Some confidential messages sent to Walgreens customers via its mobile app were viewable by other customers, according to a Walgreens notification letter seen by ZDNet.
The app’s messaging feature allows registered customers to receive pharmacy alerts that include prescription refill notifications.
Walgreens said the data was exposed from January 9 until January 15.
“Once we learned of the incident, Walgreens promptly took steps to temporarily disable message viewing to prevent further disclosure and then implemented a technical correction that resolved the issue,” the company wrote in the letter.
The pharmacy giant’s investigation into the incident revealed that “certain messages containing limited health-related information were involved in this incident for a small percentage of impacted customers.”
Specifically, the data included a customer’s first and last name, prescription number and drug name, store number, and, in some cases, the shipping address.
The company pointed out that no financial data — including Social Security numbers and bank account information — was involved in the incident. Nevertheless, the idea that highly personal information linked to health matters may have been seen by random strangers is likely to be of some concern to those affected.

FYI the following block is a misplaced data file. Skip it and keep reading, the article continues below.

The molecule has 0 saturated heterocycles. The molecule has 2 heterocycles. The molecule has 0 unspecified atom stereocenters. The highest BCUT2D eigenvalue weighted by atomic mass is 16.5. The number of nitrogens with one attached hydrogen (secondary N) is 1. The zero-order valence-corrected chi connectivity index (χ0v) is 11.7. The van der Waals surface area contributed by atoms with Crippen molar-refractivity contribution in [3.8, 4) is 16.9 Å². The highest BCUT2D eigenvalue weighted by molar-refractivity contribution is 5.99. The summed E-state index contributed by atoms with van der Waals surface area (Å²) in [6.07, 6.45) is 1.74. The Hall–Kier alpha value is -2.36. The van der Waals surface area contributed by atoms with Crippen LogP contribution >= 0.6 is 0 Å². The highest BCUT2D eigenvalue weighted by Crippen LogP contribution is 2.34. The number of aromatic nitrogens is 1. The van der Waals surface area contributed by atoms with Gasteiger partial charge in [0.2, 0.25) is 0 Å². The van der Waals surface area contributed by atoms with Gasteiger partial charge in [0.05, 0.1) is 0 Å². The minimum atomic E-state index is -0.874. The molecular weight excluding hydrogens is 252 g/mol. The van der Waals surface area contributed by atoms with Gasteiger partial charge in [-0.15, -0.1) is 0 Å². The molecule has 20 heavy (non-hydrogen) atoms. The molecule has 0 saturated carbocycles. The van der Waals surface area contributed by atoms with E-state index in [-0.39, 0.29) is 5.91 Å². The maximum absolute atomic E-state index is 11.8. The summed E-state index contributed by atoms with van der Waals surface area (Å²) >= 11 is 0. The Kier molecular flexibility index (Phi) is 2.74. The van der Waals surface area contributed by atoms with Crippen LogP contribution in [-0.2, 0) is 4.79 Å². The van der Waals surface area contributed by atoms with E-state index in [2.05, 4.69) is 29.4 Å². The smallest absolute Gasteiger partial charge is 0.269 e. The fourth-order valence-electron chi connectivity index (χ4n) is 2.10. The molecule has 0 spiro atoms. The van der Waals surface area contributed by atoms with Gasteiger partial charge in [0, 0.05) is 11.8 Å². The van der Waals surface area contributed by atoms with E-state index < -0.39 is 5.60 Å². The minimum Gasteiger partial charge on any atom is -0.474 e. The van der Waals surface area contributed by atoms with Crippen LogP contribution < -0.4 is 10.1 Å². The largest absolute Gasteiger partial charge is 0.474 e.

The letter from Walgreens also included information on action that affected customers can take to protect their data from misuse, such as tips on identity theft protection.
Walgreens’ mobile app has had more than 10 million installs on Android. The install count for iOS isn’t listed, though it has received more than 2.5 million ratings by those who use it. The app receives high scores on both app stores, making the security error all the more disappointing for those who had placed faith in Walgreens’ ability to look after their data.
We’ve reached out to the Illinois-based company to ask how many of its customers have been affected by the bug and we will update this piece when we hear back.
Of course, this isn’t the first time that a company trusted with customer information has left it exposed online, and it won’t be the last. Just recently, smart-device maker Wyze revealed a number of data breaches that left personal data linked to millions of its customers exposed online, while Microsoft, USPS, and Tumblr, among others, have also suffered similar incidents.
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